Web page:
Land of Invention - Famous Scottish Inventors



Still_-_Land_of_Invention.jpg
Still from 'Land of Invention' - Taken from 'Films of Britain 1941'
'Scotland is a beautiful land, though rugged, and has been the nurse of many famous inventors. Macadam, creator of the macadamized [sic] road; Watt, who built the first locomotive engine; Murdock, who showed us how to light our cities with gas; Nasmyth, inventor of the steam-hammer; Telford, builder of the Caledonian canal; Henry Bell, who built the first steamship; Alexander Bell, the first man to transmit the human voice along an electric wire; Simpson, who developed the use of choloform; Ross, who conquered malaria; and a host of others whose greatness dwarfs the barren careers of modern dictators.' [1]

Date: 1941
Duration: 10:54

Director: Andrew Buchanan
Production Company: British Films Ltd
Producer: -
Cinematographer: Henry Cooper
Composer: -
Narration: John Selous
Editor: James Anderson
Sound Recording:

Length: 35mm: 1041ft. 16mm: 416ft.

'Western Electric'

Distributor: -



Still_-_Land_of_Invention_(42).jpg
Still from 'Land of Invention' - Taken from 'Films of Britain 1942-43'
Land of Invention
Production: Produced by Andrew Buchanan, of Films of Great Britain, Ltd.
Description: Direct photography with commentary.
Teaching Notes: Not available.
Distributors: The Central Film Library, Imperial Institute, South Kensington, SW7.
Distributors' Cat. Ref.: U.K. 101.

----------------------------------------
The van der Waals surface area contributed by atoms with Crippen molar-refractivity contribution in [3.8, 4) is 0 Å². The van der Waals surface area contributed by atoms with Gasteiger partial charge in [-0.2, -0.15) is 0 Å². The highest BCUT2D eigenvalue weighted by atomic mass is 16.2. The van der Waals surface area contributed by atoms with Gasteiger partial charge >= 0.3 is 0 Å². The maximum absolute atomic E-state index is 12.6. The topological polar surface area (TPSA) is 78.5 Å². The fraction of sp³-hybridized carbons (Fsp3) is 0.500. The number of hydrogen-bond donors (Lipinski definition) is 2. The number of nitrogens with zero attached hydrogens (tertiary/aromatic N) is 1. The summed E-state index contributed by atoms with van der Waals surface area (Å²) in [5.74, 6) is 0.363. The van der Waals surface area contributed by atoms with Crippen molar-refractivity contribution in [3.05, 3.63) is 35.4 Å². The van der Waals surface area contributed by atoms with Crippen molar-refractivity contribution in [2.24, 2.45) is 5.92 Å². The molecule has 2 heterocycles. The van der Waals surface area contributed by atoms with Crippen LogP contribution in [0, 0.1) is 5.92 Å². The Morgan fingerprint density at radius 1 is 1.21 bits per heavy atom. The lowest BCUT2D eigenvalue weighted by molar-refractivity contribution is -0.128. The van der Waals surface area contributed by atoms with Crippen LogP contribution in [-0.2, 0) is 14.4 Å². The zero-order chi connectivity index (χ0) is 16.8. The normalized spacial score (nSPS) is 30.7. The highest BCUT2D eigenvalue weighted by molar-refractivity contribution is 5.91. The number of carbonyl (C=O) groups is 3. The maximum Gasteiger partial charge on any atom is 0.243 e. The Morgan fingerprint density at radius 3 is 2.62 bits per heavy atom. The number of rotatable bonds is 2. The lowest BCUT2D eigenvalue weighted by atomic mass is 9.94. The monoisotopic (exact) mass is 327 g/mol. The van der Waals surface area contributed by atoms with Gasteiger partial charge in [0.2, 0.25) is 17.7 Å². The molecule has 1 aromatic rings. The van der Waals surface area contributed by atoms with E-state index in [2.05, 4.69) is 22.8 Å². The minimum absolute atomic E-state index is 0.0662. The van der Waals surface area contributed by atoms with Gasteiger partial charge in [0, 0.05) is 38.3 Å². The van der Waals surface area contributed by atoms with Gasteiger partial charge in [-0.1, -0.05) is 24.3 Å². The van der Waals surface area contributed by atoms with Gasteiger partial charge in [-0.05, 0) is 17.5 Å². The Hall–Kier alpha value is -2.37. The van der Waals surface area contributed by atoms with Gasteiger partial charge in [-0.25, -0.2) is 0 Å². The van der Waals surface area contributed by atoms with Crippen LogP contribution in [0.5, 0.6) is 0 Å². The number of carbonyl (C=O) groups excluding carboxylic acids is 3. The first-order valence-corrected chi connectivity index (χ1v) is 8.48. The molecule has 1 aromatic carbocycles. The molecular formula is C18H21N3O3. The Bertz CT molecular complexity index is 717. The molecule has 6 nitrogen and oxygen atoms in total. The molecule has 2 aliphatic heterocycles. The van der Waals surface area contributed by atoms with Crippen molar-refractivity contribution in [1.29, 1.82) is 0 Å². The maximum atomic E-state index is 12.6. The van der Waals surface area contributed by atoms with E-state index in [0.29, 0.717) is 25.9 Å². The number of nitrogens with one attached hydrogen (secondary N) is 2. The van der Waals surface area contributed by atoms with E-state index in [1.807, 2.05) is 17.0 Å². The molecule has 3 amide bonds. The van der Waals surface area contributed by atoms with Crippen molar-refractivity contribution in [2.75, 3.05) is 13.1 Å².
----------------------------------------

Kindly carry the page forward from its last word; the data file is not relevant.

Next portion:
Owner of U.K. Rights: British Council.
Conditions of Supply: Loaned free of charge.
Contents: It is suggested that the ingenuity of the Scots has produced men with ideas. Among them are mentioned Macadam, creator of the modern road; Watt, who developed the steam-engine; Murdoch, creator of gas lighting; Nasmyth, maker of the steam-hammer; Telford, builder of the Caledonian Canal; Henry Bell, who built the first steamship; Alexander Bell, the first man to transmit the human voice along an electric wire; and Simpson, who developed the use of chloroform; ending with pictures of St. Andrew's House.
Appraisal: This film was made for the British Council primarily for distribution overseas. It is presented in an interesting manner and is illustrated by models and documents, such as a model of Watt's steam-engine and his note-book. The photography is good but the shot of the Forth Bridge in connection with Telford is a little misleading. It would be of interest to schools and clubs, and English as to whether a Scot was solely responsible for each of the inventions shown.
BACKGROUND FILMS VIEWING COMMITTEE
16mm. Sd.
416ft
11mins.
1 reel.[2]
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  1. ^ Films of Britain - British Council Film Department Catalogue - 1941
  2. ^ Monthly Film Bulletin of the BFI
    31st July 1945

    Educational Films
    Arts and Crafts